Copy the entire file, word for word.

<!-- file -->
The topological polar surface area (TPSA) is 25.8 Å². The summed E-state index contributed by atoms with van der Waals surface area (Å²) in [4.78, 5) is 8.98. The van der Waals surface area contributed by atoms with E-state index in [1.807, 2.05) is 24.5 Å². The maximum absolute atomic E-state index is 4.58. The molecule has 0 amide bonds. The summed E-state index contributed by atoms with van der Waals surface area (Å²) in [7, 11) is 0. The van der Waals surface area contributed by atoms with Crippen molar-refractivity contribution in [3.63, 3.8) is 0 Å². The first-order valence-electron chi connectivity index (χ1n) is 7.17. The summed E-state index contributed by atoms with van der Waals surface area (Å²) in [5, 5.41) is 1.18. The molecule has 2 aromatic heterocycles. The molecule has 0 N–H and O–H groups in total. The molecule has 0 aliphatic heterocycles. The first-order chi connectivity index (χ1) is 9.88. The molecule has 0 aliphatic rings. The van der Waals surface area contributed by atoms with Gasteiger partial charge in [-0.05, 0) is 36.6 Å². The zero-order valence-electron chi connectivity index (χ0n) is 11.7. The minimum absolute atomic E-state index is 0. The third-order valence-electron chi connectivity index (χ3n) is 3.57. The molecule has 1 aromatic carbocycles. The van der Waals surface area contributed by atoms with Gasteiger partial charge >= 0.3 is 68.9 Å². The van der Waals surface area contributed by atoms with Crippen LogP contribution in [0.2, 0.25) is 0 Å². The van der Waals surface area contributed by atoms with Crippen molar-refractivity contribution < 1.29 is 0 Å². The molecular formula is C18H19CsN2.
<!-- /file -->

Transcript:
The topological polar surface area (TPSA) is 25.8 Å². The summed E-state index contributed by atoms with van der Waals surface area (Å²) in [4.78, 5) is 8.98. The van der Waals surface area contributed by atoms with E-state index in [1.807, 2.05) is 24.5 Å². The maximum absolute atomic E-state index is 4.58. The molecule has 0 amide bonds. The summed E-state index contributed by atoms with van der Waals surface area (Å²) in [7, 11) is 0. The van der Waals surface area contributed by atoms with Crippen molar-refractivity contribution in [3.63, 3.8) is 0 Å². The first-order valence-electron chi connectivity index (χ1n) is 7.17. The summed E-state index contributed by atoms with van der Waals surface area (Å²) in [5, 5.41) is 1.18. The molecule has 2 aromatic heterocycles. The molecule has 0 N–H and O–H groups in total. The molecule has 0 aliphatic heterocycles. The first-order chi connectivity index (χ1) is 9.88. The molecule has 0 aliphatic rings. The van der Waals surface area contributed by atoms with Gasteiger partial charge in [-0.05, 0) is 36.6 Å². The zero-order valence-electron chi connectivity index (χ0n) is 11.7. The minimum absolute atomic E-state index is 0. The third-order valence-electron chi connectivity index (χ3n) is 3.57. The molecule has 1 aromatic carbocycles. The van der Waals surface area contributed by atoms with Gasteiger partial charge >= 0.3 is 68.9 Å². The van der Waals surface area contributed by atoms with Crippen LogP contribution in [0.2, 0.25) is 0 Å². The van der Waals surface area contributed by atoms with Crippen molar-refractivity contribution < 1.29 is 0 Å². The molecular formula is C18H19CsN2.